MGK-1000 Gunnery Camera at James D Julia

With the advent of aircraft, marksmanship instruction gained a huge new element of complexity. Now there were gunners firing at rapidly moving aerial targets from the ground and worse, gunners in moving aircraft shooting at other moving aircraft! Classic shotgun sports were often used to train gunners to lead flying targets, but that wasn’t deemed sufficient by all countries. What was desired was a way for an instructor to actually see a student’s sight picture while firing.

The solution to this need was to build cameras which duplicated the handling characteristics of aircraft machine guns. The gun camera we are looking at today is an MGK-1000, which is made to simulate an MG-15 Luftwaffe machine gun. It is a movie camera, and each frame of film has a crosshair superimposed over it as well as an image of the vane sight’s position at the time the frame was exposed. This allows an instructor to see a record of exactly where the student was “shooting” and determine what corrections need to be made.

In addition to the camera functions, the MGK-1000 has elements intended to duplicate ancillary machine gun functions. For example, the spring that powers the camera is contained in a magazine body, and is weighted to duplicate the weight of a fully loaded magazine. The spring allows the camera to run as long as a 75-round drum would take to fire, at which point the trainee must swap it for a new “magazine” to continue “firing”.


  1. Re: the rotating control knob to the left of the aperture selector, pointed out on the video as “not sure what this is”: did you try it out and note down what the other positions show (the detail picture in the lot description shows ‘H’)?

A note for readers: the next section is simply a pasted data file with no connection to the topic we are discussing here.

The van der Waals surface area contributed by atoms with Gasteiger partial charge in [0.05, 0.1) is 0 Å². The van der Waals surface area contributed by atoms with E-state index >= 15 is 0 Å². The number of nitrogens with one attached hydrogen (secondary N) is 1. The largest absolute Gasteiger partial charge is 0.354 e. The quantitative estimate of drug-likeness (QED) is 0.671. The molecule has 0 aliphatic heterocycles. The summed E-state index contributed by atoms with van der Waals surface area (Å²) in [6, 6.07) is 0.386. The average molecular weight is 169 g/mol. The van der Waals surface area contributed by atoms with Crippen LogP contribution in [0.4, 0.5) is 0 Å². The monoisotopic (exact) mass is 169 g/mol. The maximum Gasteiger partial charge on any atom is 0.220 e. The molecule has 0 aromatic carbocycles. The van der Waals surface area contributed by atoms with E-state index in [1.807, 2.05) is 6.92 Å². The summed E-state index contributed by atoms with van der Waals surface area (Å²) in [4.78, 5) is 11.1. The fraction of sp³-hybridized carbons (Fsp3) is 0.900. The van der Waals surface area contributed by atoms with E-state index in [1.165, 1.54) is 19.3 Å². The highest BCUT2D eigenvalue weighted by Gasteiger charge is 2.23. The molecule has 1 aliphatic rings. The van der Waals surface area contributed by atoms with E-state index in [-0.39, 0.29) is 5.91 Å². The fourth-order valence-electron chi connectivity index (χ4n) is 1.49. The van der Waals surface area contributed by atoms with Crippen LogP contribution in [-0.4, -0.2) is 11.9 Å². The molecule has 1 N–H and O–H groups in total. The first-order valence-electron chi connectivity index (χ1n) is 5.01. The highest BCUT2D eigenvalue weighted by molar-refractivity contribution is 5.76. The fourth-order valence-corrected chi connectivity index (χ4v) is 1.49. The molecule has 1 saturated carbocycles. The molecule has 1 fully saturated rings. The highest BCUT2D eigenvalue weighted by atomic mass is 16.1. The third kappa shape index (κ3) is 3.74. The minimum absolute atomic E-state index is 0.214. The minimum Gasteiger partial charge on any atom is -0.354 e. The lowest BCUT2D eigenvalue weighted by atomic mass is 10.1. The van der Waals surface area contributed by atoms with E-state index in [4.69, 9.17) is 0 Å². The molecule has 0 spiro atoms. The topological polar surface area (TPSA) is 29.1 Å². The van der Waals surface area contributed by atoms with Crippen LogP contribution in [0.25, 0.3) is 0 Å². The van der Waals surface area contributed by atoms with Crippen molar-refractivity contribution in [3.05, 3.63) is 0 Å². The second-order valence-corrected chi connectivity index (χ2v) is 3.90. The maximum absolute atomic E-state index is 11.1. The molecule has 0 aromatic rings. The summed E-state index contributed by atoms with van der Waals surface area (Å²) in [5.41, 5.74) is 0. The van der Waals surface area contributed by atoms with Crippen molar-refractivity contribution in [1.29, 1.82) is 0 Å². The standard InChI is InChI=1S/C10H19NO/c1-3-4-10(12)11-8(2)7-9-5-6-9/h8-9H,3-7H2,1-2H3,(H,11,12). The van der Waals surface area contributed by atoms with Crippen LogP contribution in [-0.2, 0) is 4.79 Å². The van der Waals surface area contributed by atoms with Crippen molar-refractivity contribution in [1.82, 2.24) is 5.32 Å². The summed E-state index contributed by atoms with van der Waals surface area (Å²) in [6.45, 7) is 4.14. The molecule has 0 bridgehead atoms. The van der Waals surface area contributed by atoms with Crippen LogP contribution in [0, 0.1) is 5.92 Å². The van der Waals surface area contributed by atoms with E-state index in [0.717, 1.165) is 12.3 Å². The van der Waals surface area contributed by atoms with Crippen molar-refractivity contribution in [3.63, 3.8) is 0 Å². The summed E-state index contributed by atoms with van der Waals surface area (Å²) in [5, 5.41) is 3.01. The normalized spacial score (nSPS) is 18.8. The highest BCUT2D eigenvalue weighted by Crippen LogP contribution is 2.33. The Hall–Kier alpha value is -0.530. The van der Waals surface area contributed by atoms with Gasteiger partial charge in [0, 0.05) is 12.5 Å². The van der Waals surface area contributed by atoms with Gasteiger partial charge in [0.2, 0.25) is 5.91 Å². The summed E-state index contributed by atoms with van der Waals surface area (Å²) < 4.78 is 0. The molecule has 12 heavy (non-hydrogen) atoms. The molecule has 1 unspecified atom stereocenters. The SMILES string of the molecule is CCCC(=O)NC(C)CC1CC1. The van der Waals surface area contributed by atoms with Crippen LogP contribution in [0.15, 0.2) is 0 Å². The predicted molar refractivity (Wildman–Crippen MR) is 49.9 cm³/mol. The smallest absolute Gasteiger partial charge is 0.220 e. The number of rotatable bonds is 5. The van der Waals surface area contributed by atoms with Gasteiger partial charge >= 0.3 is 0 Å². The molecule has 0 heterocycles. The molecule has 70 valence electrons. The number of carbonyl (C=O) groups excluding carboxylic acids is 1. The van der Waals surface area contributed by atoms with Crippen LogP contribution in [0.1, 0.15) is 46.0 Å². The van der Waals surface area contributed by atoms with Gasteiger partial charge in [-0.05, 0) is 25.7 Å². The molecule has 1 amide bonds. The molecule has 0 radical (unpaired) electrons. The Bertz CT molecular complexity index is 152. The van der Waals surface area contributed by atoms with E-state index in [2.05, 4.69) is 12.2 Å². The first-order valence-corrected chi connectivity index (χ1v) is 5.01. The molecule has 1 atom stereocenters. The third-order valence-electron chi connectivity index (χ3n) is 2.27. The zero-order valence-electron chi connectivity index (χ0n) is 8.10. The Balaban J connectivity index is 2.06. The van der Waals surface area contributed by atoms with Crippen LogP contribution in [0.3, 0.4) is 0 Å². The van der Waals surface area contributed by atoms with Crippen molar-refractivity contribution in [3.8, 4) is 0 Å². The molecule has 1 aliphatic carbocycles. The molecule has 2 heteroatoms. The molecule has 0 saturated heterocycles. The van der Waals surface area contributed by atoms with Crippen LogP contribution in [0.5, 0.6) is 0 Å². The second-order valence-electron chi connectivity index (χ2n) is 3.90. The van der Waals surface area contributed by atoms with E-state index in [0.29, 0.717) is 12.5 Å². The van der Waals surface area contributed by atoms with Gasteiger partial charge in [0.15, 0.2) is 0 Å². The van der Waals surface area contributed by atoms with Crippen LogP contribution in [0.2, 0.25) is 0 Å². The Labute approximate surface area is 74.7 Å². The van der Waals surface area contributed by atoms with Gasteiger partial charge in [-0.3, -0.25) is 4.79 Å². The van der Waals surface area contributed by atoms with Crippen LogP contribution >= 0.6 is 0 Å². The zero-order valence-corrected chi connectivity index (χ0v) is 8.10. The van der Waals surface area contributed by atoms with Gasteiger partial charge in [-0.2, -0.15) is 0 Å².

Based on the lot description, that knob could be the “cloud filter density” control, the other controls mentioned being readily identifiable (though the lot description does not mention the shutter position indicator) – if so, as a completely amateurish dabbler in photography equipment I would expect it to rotate a wheel of filters (UV and/or polarisation?) for a range of cloudiness levels, and indeed the front view seems to suggest such a wheel is right there in plain sight, with a toothed edge likely to be geared to the aforementioned knob.

  2. In the still frames from the camera shown in the video you can see a timer. My wild guess for the left hand dial would be a control to zero that timer.

  3. Hmm… Supposing I paired this camera with a “military police” vehicle-mounted MG-34, would the camera be useful in reducing the number of “disputable” cases of police brutality since everyone now seems to have cameras? Or would this backfire? Does anyone have a potential use for gun cameras without target kites?

  4. This is one ingenious device. One remaining question would be what were the “hits” evaluated against. Was it a graduation on reticule which indicated sufficient lead?
    Suppose there was an image caught on film against number of divisions on the scale in one direction or the other. Then of course also distance to target played its role. All in all, rather tricky proposition.

    • I don’t really know, but this camera seems to be a better idea than having a fresh trainee shooting a towed aerial target. If the trainee slipped up with a real machinegun, he might accidentally kill the target tug instead of that towed target (like hitting a friendly Ju-52 instead of the pesky PZL-11 attempting a Wronski Feint). With the camera, one could tell if the trainee were actually likely to hit the aerial target, miss the target, or perhaps hit the friendly by mistake without the risk of losing a target tug plane.

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